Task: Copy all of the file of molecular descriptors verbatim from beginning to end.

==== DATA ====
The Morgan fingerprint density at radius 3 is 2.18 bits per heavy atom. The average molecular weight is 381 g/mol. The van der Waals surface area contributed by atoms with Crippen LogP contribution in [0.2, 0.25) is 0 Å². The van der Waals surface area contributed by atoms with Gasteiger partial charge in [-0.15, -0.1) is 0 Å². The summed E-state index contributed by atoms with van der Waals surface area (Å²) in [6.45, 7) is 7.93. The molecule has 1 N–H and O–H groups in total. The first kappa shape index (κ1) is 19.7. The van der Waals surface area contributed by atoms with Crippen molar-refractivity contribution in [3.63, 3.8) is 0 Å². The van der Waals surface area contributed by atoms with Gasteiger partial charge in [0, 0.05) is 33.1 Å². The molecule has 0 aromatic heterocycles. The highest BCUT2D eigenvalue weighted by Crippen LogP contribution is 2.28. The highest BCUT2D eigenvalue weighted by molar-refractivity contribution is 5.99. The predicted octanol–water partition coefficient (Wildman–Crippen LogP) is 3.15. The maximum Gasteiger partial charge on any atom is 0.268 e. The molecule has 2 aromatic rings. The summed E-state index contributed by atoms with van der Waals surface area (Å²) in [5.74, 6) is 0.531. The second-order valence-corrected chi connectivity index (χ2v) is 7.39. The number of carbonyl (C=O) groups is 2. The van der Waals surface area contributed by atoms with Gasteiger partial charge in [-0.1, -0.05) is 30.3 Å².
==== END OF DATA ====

The Morgan fingerprint density at radius 3 is 2.18 bits per heavy atom. The average molecular weight is 381 g/mol. The van der Waals surface area contributed by atoms with Crippen LogP contribution in [0.2, 0.25) is 0 Å². The van der Waals surface area contributed by atoms with Gasteiger partial charge in [-0.15, -0.1) is 0 Å². The summed E-state index contributed by atoms with van der Waals surface area (Å²) in [6.45, 7) is 7.93. The molecule has 1 N–H and O–H groups in total. The first kappa shape index (κ1) is 19.7. The van der Waals surface area contributed by atoms with Crippen molar-refractivity contribution in [3.63, 3.8) is 0 Å². The van der Waals surface area contributed by atoms with Gasteiger partial charge in [0, 0.05) is 33.1 Å². The molecule has 0 aromatic heterocycles. The highest BCUT2D eigenvalue weighted by Crippen LogP contribution is 2.28. The highest BCUT2D eigenvalue weighted by molar-refractivity contribution is 5.99. The predicted octanol–water partition coefficient (Wildman–Crippen LogP) is 3.15. The maximum Gasteiger partial charge on any atom is 0.268 e. The molecule has 2 aromatic rings. The summed E-state index contributed by atoms with van der Waals surface area (Å²) in [5.74, 6) is 0.531. The second-order valence-corrected chi connectivity index (χ2v) is 7.39. The number of carbonyl (C=O) groups is 2. The van der Waals surface area contributed by atoms with Gasteiger partial charge in [-0.1, -0.05) is 30.3 Å².